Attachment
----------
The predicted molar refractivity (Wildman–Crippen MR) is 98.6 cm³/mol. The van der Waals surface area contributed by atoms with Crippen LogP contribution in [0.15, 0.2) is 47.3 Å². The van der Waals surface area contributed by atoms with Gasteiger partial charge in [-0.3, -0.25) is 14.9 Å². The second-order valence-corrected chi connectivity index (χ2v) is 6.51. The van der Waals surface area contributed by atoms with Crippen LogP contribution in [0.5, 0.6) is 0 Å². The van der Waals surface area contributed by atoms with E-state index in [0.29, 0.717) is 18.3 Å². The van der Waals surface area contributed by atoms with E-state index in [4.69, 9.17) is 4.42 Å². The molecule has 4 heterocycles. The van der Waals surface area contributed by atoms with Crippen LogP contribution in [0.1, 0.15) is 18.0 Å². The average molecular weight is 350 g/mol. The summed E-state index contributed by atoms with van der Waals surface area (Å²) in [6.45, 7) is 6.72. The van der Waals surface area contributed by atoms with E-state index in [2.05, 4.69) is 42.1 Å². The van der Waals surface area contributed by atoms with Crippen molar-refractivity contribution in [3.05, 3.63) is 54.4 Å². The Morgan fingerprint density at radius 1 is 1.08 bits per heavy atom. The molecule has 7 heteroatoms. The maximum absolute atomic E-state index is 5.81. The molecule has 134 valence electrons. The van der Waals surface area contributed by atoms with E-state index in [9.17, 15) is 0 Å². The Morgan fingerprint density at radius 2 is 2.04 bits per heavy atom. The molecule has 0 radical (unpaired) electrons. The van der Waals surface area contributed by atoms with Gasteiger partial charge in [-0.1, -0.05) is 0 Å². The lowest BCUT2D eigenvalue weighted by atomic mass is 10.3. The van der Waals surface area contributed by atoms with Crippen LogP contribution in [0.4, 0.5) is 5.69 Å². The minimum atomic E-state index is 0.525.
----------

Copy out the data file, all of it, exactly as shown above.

The predicted molar refractivity (Wildman–Crippen MR) is 98.6 cm³/mol. The van der Waals surface area contributed by atoms with Crippen LogP contribution in [0.15, 0.2) is 47.3 Å². The van der Waals surface area contributed by atoms with Gasteiger partial charge in [-0.3, -0.25) is 14.9 Å². The second-order valence-corrected chi connectivity index (χ2v) is 6.51. The van der Waals surface area contributed by atoms with Crippen LogP contribution in [0.5, 0.6) is 0 Å². The van der Waals surface area contributed by atoms with E-state index in [0.29, 0.717) is 18.3 Å². The van der Waals surface area contributed by atoms with E-state index in [4.69, 9.17) is 4.42 Å². The molecule has 4 heterocycles. The van der Waals surface area contributed by atoms with Crippen LogP contribution in [0.1, 0.15) is 18.0 Å². The average molecular weight is 350 g/mol. The summed E-state index contributed by atoms with van der Waals surface area (Å²) in [6.45, 7) is 6.72. The van der Waals surface area contributed by atoms with E-state index in [2.05, 4.69) is 42.1 Å². The van der Waals surface area contributed by atoms with Crippen molar-refractivity contribution in [3.05, 3.63) is 54.4 Å². The Morgan fingerprint density at radius 1 is 1.08 bits per heavy atom. The molecule has 7 heteroatoms. The maximum absolute atomic E-state index is 5.81. The molecule has 134 valence electrons. The van der Waals surface area contributed by atoms with E-state index in [9.17, 15) is 0 Å². The Morgan fingerprint density at radius 2 is 2.04 bits per heavy atom. The molecule has 0 radical (unpaired) electrons. The van der Waals surface area contributed by atoms with Gasteiger partial charge in [-0.1, -0.05) is 0 Å². The lowest BCUT2D eigenvalue weighted by atomic mass is 10.3. The van der Waals surface area contributed by atoms with Crippen LogP contribution in [0.4, 0.5) is 5.69 Å². The minimum atomic E-state index is 0.525.